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From Andrew Ebaugh <aeba...@real.com>
Subject Re: Zookeeper for generating sequential IDs
Date Tue, 01 Mar 2011 01:14:53 GMT
Getting a bit into Cassandra weeds, but what about using a super column
and TimeUUIDType keys? IMO splitting data for one unique item into
multiple manipulated keys sounds complex, and more what a super column was
made for.

So instead of having:

TimeIDA-Name -> {name column data}
TimeIDA-Blah -> {blah column data}
TimdIDB-Name -> ...

You'd have :

TimeIDA ->
 {
  Name -> {name column data}
  Blah -> {blah column data}
 }

TimeIDB ->
  ...


This would give you the advantage of being able to query key slices based
on time ranges.
Here's a good article (seems a bit outdated for 0.7):
http://arin.me/blog/wtf-is-a-supercolumn-cassandra-data-model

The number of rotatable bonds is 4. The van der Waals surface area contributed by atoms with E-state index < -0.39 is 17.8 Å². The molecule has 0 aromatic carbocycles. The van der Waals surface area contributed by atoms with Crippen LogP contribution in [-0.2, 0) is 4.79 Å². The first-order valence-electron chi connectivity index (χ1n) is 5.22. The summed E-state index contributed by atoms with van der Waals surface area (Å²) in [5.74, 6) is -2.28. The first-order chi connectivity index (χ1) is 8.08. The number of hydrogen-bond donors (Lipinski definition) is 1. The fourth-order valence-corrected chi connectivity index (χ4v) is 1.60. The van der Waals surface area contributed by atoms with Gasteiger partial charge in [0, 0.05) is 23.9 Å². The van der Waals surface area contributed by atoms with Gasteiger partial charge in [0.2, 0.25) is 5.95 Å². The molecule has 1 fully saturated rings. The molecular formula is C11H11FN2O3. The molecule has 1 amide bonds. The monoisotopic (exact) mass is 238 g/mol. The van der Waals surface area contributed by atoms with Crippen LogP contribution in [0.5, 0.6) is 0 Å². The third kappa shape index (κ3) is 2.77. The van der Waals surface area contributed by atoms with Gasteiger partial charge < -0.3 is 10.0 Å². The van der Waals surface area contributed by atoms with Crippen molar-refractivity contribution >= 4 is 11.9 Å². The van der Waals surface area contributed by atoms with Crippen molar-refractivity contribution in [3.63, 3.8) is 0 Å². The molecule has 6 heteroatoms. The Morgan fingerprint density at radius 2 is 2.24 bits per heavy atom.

On 2/28/11 9:50 AM, "Ertio Lew" <ertiop93@gmail.com> wrote:

>Thanks Jeff !
>
>Your point is truly valid! However... even my idea is "not to store
>information about the data/entities in the Id" but to split the
>several data of an entity into several rows(according to category of
>that data) in same CF in Cassandra.
>So for e.g. if you want to split the information about a tweet in two
>rows according to the 'type of information', then you want two keys
>generated using the same ID.
>
>For this purpose you definitely need to have some kind of manipulation
>required with your Ids. Or otherwise you cannot split the data for a